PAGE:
"This is still a rare phenomenon, but, yes, it's growing," said Mr. Levin, co-author with James Alan Fox of "Mass Murder: America's Growing Menace."
Bulletproof glass and metal detectors can be installed. Employers can more closely monitor disaffected employees. But in an open society, where semi-automatic weapons are plentiful, sudden, unpredictable mass murder in public places can and does happen.
How do you survive?
Listen to the experts. Listen to the victims of Killeen.
What Suzanna Gratia remembers most vividly about the day she went to Luby's for lunch, the day her parents died, was this: She wasn't packing her handgun.
The .38-caliber Smith & Wesson that she normally tucked into her purse was sitting in her car. In Texas, it's a misdemeanor to carry a concealed handgun, and Ms. Gratia did not want to imperil her license as a chiropractor.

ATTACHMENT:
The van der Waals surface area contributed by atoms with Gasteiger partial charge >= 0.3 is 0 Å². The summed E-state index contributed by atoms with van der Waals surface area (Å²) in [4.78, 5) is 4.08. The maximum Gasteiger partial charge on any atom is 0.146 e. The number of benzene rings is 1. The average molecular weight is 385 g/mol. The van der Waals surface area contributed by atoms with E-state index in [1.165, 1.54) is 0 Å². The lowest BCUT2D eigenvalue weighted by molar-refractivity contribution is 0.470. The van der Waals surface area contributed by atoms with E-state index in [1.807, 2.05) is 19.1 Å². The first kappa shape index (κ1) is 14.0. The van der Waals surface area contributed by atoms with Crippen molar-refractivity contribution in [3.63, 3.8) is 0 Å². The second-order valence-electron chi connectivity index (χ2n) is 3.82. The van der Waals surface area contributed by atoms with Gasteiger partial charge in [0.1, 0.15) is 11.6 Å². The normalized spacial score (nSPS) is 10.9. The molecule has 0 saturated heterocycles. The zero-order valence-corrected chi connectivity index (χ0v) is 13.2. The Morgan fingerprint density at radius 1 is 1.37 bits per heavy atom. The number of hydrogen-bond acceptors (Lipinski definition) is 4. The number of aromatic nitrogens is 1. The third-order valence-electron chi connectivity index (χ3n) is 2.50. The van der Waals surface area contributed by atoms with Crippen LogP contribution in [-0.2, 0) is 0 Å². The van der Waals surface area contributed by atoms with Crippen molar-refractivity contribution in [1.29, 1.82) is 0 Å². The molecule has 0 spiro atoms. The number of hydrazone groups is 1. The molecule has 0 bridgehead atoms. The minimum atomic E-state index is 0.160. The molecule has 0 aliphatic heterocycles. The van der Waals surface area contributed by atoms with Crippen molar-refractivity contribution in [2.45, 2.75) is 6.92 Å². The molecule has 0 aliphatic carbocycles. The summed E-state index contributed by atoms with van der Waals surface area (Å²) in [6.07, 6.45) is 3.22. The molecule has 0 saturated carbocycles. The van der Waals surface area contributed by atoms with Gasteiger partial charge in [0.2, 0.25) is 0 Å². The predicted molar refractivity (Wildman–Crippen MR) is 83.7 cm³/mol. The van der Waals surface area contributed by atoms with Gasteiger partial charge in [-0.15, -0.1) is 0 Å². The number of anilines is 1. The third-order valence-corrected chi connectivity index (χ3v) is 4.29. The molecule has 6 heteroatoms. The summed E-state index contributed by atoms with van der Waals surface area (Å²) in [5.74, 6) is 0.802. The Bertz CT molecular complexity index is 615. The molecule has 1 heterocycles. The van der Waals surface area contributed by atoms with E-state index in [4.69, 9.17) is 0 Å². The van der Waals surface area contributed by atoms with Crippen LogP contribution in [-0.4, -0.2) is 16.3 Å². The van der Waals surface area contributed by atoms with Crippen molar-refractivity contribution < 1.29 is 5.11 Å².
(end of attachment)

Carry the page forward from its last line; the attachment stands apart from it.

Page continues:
Besides, who would think that a Bosses' Day trip to the most popular restaurant in Killeen, a central Texas city of 70,000 hard by Fort Hood, could lead to death?
"I guarantee that I could have saved my parents that day," she said. "He [Hennard] was up, I was down. I had the perfect place to prop my arm. Fifteen feet away. I was totally calm. Totally. Don't ask me that stupid question,'Could you have done it?' Oh, shoot, yes."
Ms. Gratia, 34, has a plain-spoken bluntness that propelled her into becoming an unofficial spokeswoman for the 162 diners and workers who were in Luby's the afternoon of the siege. She has been interviewed by Maury Povich and Geraldo Rivera, and featured on "48 Hours."